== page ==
Epstein on Coase
The news of Ronald Coase’s passing will doubtless bring forth well-deserved tributes for his massive contributions to the field of economics. I shall touch on them briefly here, but write primarily to tell something about the Ronald Coase whom I knew reasonably well for the past 41 years, since I first set foot in Chicago as a visiting associate professor in the fall of 1972.
Today, it might seem odd that I went through four years of legal education -- at both Oxford and Yale, between the years 1964 and 1968 -- and never once heard mention of the name Ronald Coase. The point, in retrospect, seems doubly odd because three of Coase’s greatest articles, The Nature of the Firm (1937), The Federal Communications Commission, and The Problem of Social Cost (1960) had been published before I entered law school, yet they were not part of the mainstream body of work to which the legal profession turned.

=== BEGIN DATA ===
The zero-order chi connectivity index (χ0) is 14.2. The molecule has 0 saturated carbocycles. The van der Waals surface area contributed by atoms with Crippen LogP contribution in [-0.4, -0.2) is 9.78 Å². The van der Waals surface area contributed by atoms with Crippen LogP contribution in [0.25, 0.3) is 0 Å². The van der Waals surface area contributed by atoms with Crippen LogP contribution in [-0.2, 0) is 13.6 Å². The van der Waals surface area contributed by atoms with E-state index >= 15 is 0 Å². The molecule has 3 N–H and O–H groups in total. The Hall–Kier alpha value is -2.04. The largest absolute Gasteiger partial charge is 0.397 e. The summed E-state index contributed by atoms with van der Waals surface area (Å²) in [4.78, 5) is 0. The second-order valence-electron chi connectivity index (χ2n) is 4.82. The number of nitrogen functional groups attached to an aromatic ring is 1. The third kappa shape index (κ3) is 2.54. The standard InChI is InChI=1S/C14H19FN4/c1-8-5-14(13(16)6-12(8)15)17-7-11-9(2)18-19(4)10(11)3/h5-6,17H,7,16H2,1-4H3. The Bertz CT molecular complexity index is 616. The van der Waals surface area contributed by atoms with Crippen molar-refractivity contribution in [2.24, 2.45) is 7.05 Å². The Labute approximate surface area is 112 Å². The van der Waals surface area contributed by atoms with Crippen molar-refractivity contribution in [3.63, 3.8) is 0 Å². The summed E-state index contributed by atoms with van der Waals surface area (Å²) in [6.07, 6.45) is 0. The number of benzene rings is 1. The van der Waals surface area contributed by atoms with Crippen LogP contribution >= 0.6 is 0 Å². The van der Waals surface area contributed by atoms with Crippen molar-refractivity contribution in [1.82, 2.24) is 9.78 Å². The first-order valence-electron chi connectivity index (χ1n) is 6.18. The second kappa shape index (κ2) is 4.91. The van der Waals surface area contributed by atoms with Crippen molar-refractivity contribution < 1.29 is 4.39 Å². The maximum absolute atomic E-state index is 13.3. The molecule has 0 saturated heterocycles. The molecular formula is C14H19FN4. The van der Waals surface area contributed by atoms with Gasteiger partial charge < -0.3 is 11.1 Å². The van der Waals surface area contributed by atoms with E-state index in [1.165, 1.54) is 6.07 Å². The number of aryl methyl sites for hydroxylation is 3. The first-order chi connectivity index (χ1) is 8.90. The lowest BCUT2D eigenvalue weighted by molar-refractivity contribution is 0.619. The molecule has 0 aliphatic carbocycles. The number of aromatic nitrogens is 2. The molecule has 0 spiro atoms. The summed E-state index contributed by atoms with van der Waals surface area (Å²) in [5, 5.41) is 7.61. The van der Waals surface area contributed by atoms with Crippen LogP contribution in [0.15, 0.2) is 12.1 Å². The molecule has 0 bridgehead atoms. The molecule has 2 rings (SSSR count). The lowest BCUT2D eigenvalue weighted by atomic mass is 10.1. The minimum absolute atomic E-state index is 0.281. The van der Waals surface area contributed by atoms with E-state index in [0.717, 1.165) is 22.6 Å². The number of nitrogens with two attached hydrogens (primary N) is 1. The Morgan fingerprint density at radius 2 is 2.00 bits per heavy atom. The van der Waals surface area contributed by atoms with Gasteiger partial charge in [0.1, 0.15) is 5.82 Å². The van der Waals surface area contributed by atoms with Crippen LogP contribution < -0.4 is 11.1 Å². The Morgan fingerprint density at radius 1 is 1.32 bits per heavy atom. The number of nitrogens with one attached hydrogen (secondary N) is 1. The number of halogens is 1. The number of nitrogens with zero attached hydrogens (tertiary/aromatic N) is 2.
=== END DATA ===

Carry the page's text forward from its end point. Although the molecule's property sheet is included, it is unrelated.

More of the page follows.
That ignorance did not remain for long. Shortly after I arrived at the University of Southern California in the summer of 1968, I ran into Michael Levine (who is now with me at NYU Law School) in Dean Dorothy Nelson’s office, and somehow the conversation turned to the year that he had just spent as a Law and Economics Fellow at the University of Chicago. Mention of Ronald brought forth a mention of the Coase Theorem and I remember my puzzled reaction to Levine’s insistence that this was an important piece of work that everyone had to take into account in dealing with legal institutions.